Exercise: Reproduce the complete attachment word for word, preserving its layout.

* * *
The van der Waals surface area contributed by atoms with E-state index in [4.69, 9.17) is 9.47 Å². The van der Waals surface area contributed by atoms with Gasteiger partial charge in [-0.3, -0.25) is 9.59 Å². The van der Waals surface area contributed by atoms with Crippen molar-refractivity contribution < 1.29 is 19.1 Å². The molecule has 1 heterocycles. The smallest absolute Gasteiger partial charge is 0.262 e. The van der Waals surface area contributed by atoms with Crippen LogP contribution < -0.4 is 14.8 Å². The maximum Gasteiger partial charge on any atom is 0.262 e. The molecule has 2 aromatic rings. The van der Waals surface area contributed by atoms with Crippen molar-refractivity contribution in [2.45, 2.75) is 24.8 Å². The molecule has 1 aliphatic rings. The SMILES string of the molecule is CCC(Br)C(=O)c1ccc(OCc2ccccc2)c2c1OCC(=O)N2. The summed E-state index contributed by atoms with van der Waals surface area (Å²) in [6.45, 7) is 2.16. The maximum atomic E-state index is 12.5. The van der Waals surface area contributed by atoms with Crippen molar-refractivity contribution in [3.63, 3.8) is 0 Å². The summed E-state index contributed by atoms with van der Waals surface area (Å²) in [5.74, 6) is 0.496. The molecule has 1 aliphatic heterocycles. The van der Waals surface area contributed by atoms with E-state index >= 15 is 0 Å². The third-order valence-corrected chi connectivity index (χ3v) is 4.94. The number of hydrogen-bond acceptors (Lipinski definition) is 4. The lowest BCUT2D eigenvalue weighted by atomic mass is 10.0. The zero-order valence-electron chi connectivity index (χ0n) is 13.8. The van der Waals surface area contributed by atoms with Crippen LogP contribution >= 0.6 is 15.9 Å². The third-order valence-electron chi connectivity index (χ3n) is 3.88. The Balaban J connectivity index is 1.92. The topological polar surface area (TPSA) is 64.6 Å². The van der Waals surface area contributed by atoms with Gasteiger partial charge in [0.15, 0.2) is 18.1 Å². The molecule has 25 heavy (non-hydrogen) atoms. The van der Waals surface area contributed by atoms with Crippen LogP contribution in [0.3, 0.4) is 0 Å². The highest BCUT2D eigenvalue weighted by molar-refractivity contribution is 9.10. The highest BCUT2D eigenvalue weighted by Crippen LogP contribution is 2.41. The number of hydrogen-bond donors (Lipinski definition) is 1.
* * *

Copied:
The van der Waals surface area contributed by atoms with E-state index in [4.69, 9.17) is 9.47 Å². The van der Waals surface area contributed by atoms with Gasteiger partial charge in [-0.3, -0.25) is 9.59 Å². The van der Waals surface area contributed by atoms with Crippen molar-refractivity contribution < 1.29 is 19.1 Å². The molecule has 1 heterocycles. The smallest absolute Gasteiger partial charge is 0.262 e. The van der Waals surface area contributed by atoms with Crippen LogP contribution < -0.4 is 14.8 Å². The maximum Gasteiger partial charge on any atom is 0.262 e. The molecule has 2 aromatic rings. The van der Waals surface area contributed by atoms with Crippen molar-refractivity contribution in [2.45, 2.75) is 24.8 Å². The molecule has 1 aliphatic rings. The SMILES string of the molecule is CCC(Br)C(=O)c1ccc(OCc2ccccc2)c2c1OCC(=O)N2. The summed E-state index contributed by atoms with van der Waals surface area (Å²) in [6.45, 7) is 2.16. The maximum atomic E-state index is 12.5. The van der Waals surface area contributed by atoms with Crippen molar-refractivity contribution in [3.63, 3.8) is 0 Å². The summed E-state index contributed by atoms with van der Waals surface area (Å²) in [5.74, 6) is 0.496. The molecule has 1 aliphatic heterocycles. The van der Waals surface area contributed by atoms with E-state index >= 15 is 0 Å². The third-order valence-corrected chi connectivity index (χ3v) is 4.94. The number of hydrogen-bond acceptors (Lipinski definition) is 4. The lowest BCUT2D eigenvalue weighted by atomic mass is 10.0. The zero-order valence-electron chi connectivity index (χ0n) is 13.8. The van der Waals surface area contributed by atoms with Crippen LogP contribution >= 0.6 is 15.9 Å². The third-order valence-electron chi connectivity index (χ3n) is 3.88. The Balaban J connectivity index is 1.92. The topological polar surface area (TPSA) is 64.6 Å². The van der Waals surface area contributed by atoms with Gasteiger partial charge in [0.15, 0.2) is 18.1 Å². The molecule has 25 heavy (non-hydrogen) atoms. The van der Waals surface area contributed by atoms with Crippen LogP contribution in [0.3, 0.4) is 0 Å². The highest BCUT2D eigenvalue weighted by molar-refractivity contribution is 9.10. The highest BCUT2D eigenvalue weighted by Crippen LogP contribution is 2.41. The number of hydrogen-bond donors (Lipinski definition) is 1.